Ultrasonic: Are Conspiracy Theories Contagious?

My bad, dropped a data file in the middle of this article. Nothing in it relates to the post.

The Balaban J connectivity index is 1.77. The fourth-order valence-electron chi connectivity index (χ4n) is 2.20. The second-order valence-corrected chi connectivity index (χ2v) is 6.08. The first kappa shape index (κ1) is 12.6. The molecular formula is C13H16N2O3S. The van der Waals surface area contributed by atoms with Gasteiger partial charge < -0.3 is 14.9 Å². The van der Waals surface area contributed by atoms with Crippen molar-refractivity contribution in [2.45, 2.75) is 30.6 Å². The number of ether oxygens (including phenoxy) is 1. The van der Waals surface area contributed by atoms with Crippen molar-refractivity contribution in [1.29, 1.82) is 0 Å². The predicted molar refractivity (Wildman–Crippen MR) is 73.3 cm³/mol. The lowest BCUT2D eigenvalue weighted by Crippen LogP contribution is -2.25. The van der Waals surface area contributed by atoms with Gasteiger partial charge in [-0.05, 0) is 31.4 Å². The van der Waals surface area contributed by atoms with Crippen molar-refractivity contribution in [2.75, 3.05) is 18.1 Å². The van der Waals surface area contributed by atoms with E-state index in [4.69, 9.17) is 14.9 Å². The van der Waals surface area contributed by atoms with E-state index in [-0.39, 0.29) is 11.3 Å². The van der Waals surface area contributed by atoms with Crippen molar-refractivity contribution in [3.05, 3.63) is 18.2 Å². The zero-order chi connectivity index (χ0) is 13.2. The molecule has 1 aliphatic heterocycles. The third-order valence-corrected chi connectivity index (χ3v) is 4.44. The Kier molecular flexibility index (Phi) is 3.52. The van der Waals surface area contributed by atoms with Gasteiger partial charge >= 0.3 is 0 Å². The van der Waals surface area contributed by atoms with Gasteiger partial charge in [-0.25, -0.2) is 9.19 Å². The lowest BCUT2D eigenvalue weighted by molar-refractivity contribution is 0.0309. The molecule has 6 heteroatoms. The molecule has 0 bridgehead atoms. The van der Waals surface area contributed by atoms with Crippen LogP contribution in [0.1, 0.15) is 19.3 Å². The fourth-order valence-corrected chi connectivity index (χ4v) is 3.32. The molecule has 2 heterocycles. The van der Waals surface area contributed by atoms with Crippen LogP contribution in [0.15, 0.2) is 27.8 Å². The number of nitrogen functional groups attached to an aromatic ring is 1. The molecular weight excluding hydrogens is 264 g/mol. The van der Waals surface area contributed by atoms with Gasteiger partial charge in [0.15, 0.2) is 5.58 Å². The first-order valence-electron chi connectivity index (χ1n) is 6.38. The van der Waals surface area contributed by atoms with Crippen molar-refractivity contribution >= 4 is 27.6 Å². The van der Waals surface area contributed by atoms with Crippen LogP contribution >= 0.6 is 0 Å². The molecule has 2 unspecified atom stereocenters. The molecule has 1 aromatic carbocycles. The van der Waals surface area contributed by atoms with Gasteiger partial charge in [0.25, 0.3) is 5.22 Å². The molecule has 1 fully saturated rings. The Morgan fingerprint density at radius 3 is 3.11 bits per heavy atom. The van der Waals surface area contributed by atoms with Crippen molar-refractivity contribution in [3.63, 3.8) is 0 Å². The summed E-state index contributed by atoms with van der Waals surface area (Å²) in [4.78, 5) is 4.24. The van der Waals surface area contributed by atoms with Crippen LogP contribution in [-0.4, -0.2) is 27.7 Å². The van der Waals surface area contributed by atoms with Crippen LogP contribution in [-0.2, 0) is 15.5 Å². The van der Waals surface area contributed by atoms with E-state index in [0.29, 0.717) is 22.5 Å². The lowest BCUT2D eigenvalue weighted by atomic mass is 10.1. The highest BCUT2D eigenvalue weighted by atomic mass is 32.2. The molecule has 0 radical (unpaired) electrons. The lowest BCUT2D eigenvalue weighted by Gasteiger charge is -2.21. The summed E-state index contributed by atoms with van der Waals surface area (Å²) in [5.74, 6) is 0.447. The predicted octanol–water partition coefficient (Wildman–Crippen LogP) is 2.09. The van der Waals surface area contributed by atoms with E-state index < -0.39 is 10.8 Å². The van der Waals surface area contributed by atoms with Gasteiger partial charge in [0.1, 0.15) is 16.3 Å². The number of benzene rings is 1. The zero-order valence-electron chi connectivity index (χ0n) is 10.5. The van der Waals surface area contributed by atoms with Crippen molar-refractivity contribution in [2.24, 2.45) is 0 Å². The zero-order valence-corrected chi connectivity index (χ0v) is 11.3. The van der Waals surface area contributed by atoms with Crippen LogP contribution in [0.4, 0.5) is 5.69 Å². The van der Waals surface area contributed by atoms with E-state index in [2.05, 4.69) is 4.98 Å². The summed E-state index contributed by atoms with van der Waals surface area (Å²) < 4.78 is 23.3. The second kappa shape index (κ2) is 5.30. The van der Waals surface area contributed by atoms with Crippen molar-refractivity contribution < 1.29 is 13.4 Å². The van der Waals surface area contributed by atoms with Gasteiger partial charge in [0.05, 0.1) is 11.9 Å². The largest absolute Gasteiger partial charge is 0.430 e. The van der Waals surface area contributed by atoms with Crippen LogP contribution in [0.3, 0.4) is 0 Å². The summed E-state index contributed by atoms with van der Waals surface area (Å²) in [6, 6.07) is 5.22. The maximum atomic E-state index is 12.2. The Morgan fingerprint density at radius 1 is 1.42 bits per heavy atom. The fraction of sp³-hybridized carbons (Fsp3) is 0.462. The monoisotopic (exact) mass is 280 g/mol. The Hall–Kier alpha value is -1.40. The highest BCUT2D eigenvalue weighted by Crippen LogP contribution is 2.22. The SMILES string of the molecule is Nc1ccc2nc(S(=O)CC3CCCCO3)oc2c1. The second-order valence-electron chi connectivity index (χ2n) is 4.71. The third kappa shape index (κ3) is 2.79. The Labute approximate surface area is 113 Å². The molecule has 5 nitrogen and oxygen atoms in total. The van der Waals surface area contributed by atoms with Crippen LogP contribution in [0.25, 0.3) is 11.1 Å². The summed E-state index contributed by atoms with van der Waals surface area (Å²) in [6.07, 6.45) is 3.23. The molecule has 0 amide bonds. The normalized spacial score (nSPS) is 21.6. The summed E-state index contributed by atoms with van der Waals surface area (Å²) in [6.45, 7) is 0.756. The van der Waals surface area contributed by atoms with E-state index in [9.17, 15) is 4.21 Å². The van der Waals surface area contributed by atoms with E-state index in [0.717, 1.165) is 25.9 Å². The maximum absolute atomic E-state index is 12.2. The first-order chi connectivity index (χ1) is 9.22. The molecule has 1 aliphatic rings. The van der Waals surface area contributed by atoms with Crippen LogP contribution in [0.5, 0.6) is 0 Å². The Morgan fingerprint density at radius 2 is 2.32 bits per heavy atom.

If you're going to save yourself from self- indulgence as the writer/director/star/ composer of a shoestring indie, you'd better do something risky or odd with it. The tipping point for me came when Rohit Colin Rao, playing a tinnitus-afflicted musician named Simon, treats himself to a five-minute close-up—staring into the bathroom mirror as he tries to figure out what's wrong with his ears. Is that noise he hears—and only he hears—psychosomatic? (His wife is pregnant, and money is tight.) Has he been contaminated by his brother-in-law's paranoid schizophrenia? Or is the government actually broadcasting high-frequency mind-control signals from the telephone poles of Washington, D.C.? He slowly probes one ear with a Q-tip and . . . examines a small drop of blood. (The movie's in black-and-white with a few grace notes of color, but curiously not here.) If Simon had extracted a computer chip or an alien worm overlord or a tiny submarine containing the judges of American Idol, Ultrasonic might've gone somewhere interesting. What we have instead is a bland, mediocre actor who relentlessly overscores every scene of his film. If Simon is mentally ill, he's not interestingly mentally ill. In fact, it's the brother-in-law (Samuel W. Repshas) whose scenes convey some jagged pathos. Think back to Keane or Bug, and the filmmaking lesson is clear: Your protagonist needs to be the crazy guy, not the friend of the crazy guy. And make the blood red next time.

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